DFARS compliance software questions that you need to answer

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There’s a lot to consider as you create and work through a strategy to achieve DFARS compliance, with new standards for information control. One common area of concern is legacy applications and commercial off-the-shelf (COTS) software. A frequent question is what steps should companies take when they don’t support multi-factor authentication (MFA)?

We hear this question from a number of our customers, as well as questions about information systems in which CUI/CDI constitutes a small portion of the data and cannot be easily segregated.

Contrary to what you may have heard, the MFA requirements of DFARS 252.204-7102 and NIST 800-171 are not mandatory at the application level, but rather should be applied at some point prior to reaching the application. This means successful cost-effective implementations of MFA controls should address the following:

  • Is there clear mapping of data access flow from user to CUI/CDI? Where along the path can MFA be effectively and economically applied?
  • Is your chosen MFA solution flexible – does it require an agent?
  • What operating systems and devices does it support?
  • What options are available for “out-of-band” access?
  • Do we have to support Personal Identity Verification (PIV) on day one or can it wait?
  • What physical form factors are available (smartcard, USB, mobile app, etc.) and which will work in your environment?

With regard to architecture design, one promising approach is to restrict (logically or physically) access from the network and establish a singular “front door” to the application or data using a jump box or presentation/publication gateway such as Citrix. This approach should only be necessary when there is no other opportunity to enforce MFA prior to the application or data (e.g. a contractor portal hosted in a DMZ).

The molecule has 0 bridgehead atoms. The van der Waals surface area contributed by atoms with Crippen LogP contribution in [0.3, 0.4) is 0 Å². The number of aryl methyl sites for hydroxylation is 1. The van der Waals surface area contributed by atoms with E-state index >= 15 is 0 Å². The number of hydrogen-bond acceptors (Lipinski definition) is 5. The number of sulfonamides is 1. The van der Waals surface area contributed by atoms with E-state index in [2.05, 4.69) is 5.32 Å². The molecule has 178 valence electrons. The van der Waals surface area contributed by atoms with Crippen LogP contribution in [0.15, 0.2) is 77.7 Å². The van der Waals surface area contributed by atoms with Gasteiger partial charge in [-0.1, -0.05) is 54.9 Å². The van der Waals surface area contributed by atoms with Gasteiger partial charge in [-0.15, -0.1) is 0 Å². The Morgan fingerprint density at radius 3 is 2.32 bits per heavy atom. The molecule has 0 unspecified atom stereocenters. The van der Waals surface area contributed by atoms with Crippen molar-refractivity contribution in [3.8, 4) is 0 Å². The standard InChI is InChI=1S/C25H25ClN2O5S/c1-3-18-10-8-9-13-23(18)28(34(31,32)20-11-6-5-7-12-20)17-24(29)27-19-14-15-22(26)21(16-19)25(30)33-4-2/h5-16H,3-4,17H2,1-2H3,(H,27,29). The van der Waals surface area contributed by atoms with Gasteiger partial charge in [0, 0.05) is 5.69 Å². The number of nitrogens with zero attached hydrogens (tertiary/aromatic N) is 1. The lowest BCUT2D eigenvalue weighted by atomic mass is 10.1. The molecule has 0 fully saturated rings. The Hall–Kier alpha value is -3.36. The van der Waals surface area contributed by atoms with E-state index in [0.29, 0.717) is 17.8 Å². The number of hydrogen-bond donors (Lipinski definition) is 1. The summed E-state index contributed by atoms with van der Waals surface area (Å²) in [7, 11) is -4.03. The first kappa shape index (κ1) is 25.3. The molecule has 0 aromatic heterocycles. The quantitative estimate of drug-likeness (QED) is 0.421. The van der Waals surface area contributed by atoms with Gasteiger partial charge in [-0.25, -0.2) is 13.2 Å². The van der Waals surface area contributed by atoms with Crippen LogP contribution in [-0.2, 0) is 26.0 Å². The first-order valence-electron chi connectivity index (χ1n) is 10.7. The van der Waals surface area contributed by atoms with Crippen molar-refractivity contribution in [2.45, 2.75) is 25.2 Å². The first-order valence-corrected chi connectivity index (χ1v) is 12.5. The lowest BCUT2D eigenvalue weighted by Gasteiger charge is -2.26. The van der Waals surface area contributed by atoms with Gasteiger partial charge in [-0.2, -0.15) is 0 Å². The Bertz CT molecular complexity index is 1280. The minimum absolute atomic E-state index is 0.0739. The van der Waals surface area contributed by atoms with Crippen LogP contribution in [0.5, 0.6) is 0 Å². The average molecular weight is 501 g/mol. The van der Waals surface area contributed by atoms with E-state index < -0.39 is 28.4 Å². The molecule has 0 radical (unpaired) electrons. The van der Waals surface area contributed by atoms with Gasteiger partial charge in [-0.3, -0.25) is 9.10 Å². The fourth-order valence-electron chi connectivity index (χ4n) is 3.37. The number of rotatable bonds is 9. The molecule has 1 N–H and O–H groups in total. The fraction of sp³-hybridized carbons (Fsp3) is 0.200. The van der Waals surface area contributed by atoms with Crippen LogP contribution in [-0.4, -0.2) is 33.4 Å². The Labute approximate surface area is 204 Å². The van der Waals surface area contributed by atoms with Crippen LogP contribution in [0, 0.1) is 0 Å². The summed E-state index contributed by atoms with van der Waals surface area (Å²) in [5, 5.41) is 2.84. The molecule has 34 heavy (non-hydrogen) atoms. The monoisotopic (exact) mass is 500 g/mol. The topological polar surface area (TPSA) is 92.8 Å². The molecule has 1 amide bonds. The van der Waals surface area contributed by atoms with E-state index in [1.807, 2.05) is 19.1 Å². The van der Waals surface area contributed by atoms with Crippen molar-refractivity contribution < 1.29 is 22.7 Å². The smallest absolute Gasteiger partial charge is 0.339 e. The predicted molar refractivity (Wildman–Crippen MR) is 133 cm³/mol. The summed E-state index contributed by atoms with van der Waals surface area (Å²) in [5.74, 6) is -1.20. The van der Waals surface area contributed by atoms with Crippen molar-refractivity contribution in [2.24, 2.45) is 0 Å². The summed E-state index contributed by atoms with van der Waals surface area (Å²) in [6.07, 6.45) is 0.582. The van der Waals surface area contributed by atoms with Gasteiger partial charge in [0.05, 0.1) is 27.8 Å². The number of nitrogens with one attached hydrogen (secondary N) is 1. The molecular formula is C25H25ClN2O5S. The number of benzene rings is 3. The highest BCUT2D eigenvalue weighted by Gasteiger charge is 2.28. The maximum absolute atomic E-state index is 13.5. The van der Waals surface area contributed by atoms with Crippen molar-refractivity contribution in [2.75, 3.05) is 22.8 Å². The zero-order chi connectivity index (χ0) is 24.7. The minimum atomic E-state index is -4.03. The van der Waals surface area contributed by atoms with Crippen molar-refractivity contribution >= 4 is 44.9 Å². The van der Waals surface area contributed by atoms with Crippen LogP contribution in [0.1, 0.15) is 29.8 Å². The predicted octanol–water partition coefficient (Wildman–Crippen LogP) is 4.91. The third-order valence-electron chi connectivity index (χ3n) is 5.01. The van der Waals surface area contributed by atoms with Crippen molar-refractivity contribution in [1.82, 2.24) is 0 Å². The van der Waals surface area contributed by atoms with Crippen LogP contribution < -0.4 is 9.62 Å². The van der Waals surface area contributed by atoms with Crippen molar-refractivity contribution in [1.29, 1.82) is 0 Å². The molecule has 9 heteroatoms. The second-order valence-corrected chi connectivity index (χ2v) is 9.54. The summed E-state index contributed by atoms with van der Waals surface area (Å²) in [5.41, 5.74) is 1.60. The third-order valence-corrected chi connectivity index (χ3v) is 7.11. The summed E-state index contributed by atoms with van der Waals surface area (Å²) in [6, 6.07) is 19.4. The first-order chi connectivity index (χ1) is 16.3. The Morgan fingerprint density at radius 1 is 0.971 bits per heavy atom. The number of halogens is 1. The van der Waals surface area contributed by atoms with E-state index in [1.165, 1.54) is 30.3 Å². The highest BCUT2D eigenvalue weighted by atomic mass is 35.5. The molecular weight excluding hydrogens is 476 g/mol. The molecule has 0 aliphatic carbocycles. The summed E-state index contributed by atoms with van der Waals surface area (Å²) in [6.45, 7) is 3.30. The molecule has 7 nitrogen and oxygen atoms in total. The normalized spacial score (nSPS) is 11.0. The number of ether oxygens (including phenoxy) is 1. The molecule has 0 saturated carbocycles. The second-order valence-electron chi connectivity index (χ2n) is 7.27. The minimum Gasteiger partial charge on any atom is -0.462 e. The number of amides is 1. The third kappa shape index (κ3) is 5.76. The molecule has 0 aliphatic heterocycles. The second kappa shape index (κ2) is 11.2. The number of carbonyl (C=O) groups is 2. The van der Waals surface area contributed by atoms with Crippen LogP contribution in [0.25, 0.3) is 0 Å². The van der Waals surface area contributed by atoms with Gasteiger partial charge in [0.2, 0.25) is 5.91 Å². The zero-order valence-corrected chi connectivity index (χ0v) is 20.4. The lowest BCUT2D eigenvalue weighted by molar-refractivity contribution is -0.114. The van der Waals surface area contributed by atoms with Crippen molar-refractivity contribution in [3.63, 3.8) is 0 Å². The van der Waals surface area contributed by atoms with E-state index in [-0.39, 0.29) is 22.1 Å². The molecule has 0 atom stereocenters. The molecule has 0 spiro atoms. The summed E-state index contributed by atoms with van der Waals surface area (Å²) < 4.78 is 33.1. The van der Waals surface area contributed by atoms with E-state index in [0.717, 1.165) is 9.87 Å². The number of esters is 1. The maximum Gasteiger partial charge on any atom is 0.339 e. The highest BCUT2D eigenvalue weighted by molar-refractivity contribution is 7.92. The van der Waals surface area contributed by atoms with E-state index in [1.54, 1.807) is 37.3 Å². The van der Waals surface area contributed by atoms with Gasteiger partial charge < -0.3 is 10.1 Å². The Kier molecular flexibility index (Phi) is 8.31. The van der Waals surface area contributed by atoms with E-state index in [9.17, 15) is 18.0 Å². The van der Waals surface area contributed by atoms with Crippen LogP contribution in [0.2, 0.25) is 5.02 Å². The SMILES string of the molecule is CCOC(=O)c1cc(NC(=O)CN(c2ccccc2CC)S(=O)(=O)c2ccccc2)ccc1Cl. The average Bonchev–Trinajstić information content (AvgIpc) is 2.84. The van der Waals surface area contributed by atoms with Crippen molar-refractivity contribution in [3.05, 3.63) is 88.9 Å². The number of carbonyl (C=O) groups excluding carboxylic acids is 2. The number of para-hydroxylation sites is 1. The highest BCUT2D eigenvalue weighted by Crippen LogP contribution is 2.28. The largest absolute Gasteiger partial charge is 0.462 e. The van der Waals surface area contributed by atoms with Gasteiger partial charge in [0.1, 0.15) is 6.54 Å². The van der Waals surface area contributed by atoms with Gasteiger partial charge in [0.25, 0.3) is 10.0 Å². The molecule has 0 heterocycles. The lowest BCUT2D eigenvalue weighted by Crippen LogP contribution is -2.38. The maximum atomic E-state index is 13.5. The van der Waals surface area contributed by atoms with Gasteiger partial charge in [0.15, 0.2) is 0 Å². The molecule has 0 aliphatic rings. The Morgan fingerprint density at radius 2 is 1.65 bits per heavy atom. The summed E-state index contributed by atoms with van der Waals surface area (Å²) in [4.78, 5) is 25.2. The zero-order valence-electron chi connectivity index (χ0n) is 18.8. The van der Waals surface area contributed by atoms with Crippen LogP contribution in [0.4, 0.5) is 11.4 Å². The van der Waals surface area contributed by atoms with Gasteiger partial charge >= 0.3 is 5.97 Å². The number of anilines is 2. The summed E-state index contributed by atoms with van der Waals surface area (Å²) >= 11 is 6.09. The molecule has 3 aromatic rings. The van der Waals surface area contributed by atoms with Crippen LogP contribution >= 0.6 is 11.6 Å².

What about COTS?

Commercial Off-The-Shelf (COTS) equipment sold under a contract is not considered CDI unless it has been modified for CDI purposes.  Please keep in mind, this exclusion does not extend to COTS packages used by a supplier to provide operational support or in any other way fulfill their contractual obligations.

DXC is available to help you evaluate these and many other questions as well as prepare for compliance.  To hear the DXC webinar on these questions and more, register here.

To read the complete paper, check out: Defending Your Approach to DFARS

RELATED LINKS

Frequently asked questions (FAQ) about DFARS compliance

Exploring multiple-factor authentication in the consumer market

Predictive Analyses: How Compliance Could Lead to a Leap Forward

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